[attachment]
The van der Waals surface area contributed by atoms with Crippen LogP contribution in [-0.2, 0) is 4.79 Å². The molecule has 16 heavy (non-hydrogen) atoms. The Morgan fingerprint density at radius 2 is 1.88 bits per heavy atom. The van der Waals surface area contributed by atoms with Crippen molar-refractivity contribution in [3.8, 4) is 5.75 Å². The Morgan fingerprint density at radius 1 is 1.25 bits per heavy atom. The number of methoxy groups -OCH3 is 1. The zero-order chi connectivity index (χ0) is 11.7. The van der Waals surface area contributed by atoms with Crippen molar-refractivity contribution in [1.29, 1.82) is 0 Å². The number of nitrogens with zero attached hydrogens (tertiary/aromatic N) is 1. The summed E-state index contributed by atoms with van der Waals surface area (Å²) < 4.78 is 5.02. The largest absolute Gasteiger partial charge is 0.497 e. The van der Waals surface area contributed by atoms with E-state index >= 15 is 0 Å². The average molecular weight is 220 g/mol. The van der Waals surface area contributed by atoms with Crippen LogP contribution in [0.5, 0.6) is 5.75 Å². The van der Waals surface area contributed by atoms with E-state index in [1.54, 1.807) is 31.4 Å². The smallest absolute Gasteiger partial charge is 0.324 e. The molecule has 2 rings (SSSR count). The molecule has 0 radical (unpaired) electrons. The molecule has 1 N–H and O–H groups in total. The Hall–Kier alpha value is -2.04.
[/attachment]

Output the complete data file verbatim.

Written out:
The van der Waals surface area contributed by atoms with Crippen LogP contribution in [-0.2, 0) is 4.79 Å². The molecule has 16 heavy (non-hydrogen) atoms. The Morgan fingerprint density at radius 2 is 1.88 bits per heavy atom. The van der Waals surface area contributed by atoms with Crippen molar-refractivity contribution in [3.8, 4) is 5.75 Å². The Morgan fingerprint density at radius 1 is 1.25 bits per heavy atom. The number of methoxy groups -OCH3 is 1. The zero-order chi connectivity index (χ0) is 11.7. The van der Waals surface area contributed by atoms with Crippen molar-refractivity contribution in [1.29, 1.82) is 0 Å². The number of nitrogens with zero attached hydrogens (tertiary/aromatic N) is 1. The summed E-state index contributed by atoms with van der Waals surface area (Å²) < 4.78 is 5.02. The largest absolute Gasteiger partial charge is 0.497 e. The van der Waals surface area contributed by atoms with E-state index >= 15 is 0 Å². The average molecular weight is 220 g/mol. The van der Waals surface area contributed by atoms with Crippen LogP contribution in [0.5, 0.6) is 5.75 Å². The van der Waals surface area contributed by atoms with E-state index in [1.54, 1.807) is 31.4 Å². The smallest absolute Gasteiger partial charge is 0.324 e. The molecule has 2 rings (SSSR count). The molecule has 0 radical (unpaired) electrons. The molecule has 1 N–H and O–H groups in total. The Hall–Kier alpha value is -2.04.